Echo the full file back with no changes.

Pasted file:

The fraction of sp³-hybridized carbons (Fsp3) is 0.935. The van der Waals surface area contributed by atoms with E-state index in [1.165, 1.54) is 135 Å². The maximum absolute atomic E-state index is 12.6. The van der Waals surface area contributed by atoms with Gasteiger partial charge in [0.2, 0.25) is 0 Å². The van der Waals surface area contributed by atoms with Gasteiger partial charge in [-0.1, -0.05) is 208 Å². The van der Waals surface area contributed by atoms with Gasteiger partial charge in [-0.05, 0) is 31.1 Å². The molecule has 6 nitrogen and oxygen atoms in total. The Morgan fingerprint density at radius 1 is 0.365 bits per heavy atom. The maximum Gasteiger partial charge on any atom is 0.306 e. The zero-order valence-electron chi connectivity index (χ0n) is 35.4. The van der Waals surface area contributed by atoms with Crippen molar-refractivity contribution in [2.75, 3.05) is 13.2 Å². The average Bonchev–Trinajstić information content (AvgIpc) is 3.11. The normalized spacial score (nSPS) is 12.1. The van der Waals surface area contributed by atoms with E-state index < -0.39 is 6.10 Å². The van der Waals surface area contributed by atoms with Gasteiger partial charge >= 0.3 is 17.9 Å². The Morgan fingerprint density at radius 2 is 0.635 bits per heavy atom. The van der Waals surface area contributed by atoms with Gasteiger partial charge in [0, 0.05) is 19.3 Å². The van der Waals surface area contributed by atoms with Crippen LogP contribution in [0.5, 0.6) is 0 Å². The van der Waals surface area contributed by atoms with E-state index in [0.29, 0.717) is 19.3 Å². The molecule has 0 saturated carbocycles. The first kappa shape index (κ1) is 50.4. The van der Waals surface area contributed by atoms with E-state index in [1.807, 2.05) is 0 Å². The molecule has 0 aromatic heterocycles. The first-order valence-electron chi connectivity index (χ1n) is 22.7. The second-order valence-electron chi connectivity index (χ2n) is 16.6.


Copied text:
The fraction of sp³-hybridized carbons (Fsp3) is 0.935. The van der Waals surface area contributed by atoms with E-state index in [1.165, 1.54) is 135 Å². The maximum absolute atomic E-state index is 12.6. The van der Waals surface area contributed by atoms with Gasteiger partial charge in [0.2, 0.25) is 0 Å². The van der Waals surface area contributed by atoms with Gasteiger partial charge in [-0.1, -0.05) is 208 Å². The van der Waals surface area contributed by atoms with Gasteiger partial charge in [-0.05, 0) is 31.1 Å². The molecule has 6 nitrogen and oxygen atoms in total. The Morgan fingerprint density at radius 1 is 0.365 bits per heavy atom. The maximum Gasteiger partial charge on any atom is 0.306 e. The zero-order valence-electron chi connectivity index (χ0n) is 35.4. The van der Waals surface area contributed by atoms with Crippen molar-refractivity contribution in [2.75, 3.05) is 13.2 Å². The average Bonchev–Trinajstić information content (AvgIpc) is 3.11. The normalized spacial score (nSPS) is 12.1. The van der Waals surface area contributed by atoms with E-state index < -0.39 is 6.10 Å². The van der Waals surface area contributed by atoms with Gasteiger partial charge >= 0.3 is 17.9 Å². The Morgan fingerprint density at radius 2 is 0.635 bits per heavy atom. The van der Waals surface area contributed by atoms with Gasteiger partial charge in [0, 0.05) is 19.3 Å². The van der Waals surface area contributed by atoms with Crippen LogP contribution in [0.5, 0.6) is 0 Å². The van der Waals surface area contributed by atoms with E-state index in [0.29, 0.717) is 19.3 Å². The molecule has 0 saturated carbocycles. The first kappa shape index (κ1) is 50.4. The van der Waals surface area contributed by atoms with E-state index in [1.807, 2.05) is 0 Å². The molecule has 0 aromatic heterocycles. The first-order valence-electron chi connectivity index (χ1n) is 22.7. The second-order valence-electron chi connectivity index (χ2n) is 16.6.